2015 NC House

North Carolina legislative building
Dave DeWitt / WUNC

One of the last-minute pieces of legislation the General Assembly passed Tuesday night is designed to make North Carolina less friendly to undocumented immigrants. House Bill 318 would ban what are known as "sanctuary cities." It would also ban police from accepting registration cards from consulates as a valid form of identification.

Photo: NC Legislative building
Jorge Valencia

Leading state senators proposed a compromise plan Thursday that redistributes tax revenue and creates job incentives.

They say the measure simplifies the corporate income tax rate, and is similar to the model in neighboring states South Carolina, Virginia and Georgia.

North Carolina National Guard Public Affairs

North Carolina legislators are considering a bill that allows the North Carolina National Guard to arm its service members at recruiting centers.

State Senator Dan Soucek  sponsored the measure in response to last month's killing of five servicemen outside a Navy Reserve center in Chattanooga, T.N. Soucek said policy keeping Guardsmen unarmed makes them potential targets for terrorists.

Rick Brajer
Dave DeWitt

Governor Pat McCrory announced Wednesday Aldona Wos is resigning from her position as the secretary of the state's Department of Health and Human Services.

Lawmakers voted this summer to eventually eliminate teacher tenure, replacing it with temporary contracts. The State Board of Education will discuss a model contract this week.
cybrarian77 / https://www.flickr.com/photos/cybrarian77/6284181389

Teacher pay is one of the biggest political items in the state's spending plan North Carolina lawmakers are currently debating.

House and Senate Republicans have different ideas over raising teacher salaries, though both want to give an average 4 percent boost.

Under the Senate’s plan, most of that extra money would go toward teachers with less than 15 years of experience. Those with 25+ years of experience would not see any increases to their current base salary from the state.  

A picture of Jay Faison.
SnapAV

A conservative tech entrepreneur has created a foundation dedicated to finding clean-energy solutions to the climate crisis.

Jay Faison has several defining characteristics. He is a Republican, a member of a wealthy Charlotte family, and a supporter of GOP campaigns in North Carolina and nationally. Faison founded the ClearPath Foundation in December, and recently announced that he is giving $175 million to a campaign to get Republicans talking about market-based solutions to climate change.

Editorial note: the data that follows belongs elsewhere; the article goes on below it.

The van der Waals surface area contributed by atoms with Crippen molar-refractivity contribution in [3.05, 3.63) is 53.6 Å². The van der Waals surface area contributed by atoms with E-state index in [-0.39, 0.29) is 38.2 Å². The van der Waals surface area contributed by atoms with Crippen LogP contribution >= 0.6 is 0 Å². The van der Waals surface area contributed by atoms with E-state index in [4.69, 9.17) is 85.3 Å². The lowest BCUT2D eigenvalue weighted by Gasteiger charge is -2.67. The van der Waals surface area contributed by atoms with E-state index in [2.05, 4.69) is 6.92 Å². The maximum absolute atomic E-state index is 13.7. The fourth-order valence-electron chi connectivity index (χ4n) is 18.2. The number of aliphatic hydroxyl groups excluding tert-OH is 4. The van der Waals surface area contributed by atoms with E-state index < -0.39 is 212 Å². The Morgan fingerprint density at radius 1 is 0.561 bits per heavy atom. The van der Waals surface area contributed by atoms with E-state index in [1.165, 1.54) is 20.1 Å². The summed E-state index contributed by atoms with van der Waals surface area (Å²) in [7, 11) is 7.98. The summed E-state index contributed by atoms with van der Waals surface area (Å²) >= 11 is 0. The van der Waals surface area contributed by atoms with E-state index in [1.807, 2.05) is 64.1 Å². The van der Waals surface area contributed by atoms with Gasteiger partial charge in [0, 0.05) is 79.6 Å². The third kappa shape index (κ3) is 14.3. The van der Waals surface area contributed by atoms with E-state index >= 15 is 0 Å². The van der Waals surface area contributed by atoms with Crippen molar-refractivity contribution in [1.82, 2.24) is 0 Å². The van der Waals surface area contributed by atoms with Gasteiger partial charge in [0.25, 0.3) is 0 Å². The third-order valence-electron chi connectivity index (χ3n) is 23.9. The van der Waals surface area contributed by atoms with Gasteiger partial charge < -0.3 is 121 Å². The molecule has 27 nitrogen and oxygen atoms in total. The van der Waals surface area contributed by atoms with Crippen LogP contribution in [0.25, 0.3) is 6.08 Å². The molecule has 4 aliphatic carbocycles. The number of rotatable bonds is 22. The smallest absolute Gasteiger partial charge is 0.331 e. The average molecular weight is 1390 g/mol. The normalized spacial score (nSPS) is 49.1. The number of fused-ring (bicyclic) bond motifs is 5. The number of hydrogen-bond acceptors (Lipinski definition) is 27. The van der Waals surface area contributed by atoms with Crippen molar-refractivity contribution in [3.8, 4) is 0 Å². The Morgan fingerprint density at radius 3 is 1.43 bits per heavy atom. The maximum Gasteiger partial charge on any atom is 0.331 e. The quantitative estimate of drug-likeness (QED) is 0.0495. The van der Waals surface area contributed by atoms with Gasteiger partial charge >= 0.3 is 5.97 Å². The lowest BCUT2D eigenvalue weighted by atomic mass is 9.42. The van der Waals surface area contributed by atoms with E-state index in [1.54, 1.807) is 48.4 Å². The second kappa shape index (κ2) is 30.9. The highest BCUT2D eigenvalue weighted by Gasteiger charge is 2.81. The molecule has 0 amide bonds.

Chad Biggs (left), 35, and Chris Creech, 46, were the first gay couple to be wed in Wake County.
Jorge Valencia / WUNC

The N.C. House of Representatives voted Thursday to override Gov. Pat McCrory's veto of Senate Bill 2, though no real debate was allowed. 

The bill - which is now law - permits magistrates and county register of deeds employees to exempt themselves from offering same-sex marriage duties because of "sincerely held religious" objections. 

Pat McCrory
Dave DeWitt

Gov. Pat McCrory vetoed two bills this week that stirred controversy as they passed through the state legislature. 

House Bill 405- dubbed by opponents as an "ag-gag" bill- would have allowed businesses to sue employees who secretly recorded animal abuse or other illegal activity. The bill applied to farms, along with businesses like restaurants and daycare centers.

One of Progress Energy's solar energy farms.
Duke Energy / Progress Energy

The General Assembly is caught up in a possible overhaul of the state’s commitment to renewable energy. A bill moving through the state legislature would scale back the state’s Renewable Energy Portfolio Standards (REPS).

 

REPS are important because they mandate how much renewable energy a company like Duke Energy produces as a part of its total electricity sales.

 

Photo: A graffiti painting at an intersection in Asheville
It's Tea / Flickr

State lawmakers are expected to send Gov. Pat McCrory on Wednesday a bill that would make graffiti vandalism a felony if performed by repeat offenders.

Under House Bill 552, which was approved unanimously by the House and is expected to get final approval from the Senate, anyone who has two or more prior convictions for graffiti vandalism or violates the law against it at least five times within two months could be charged with a felony. The offender could face up to 39 months in jail.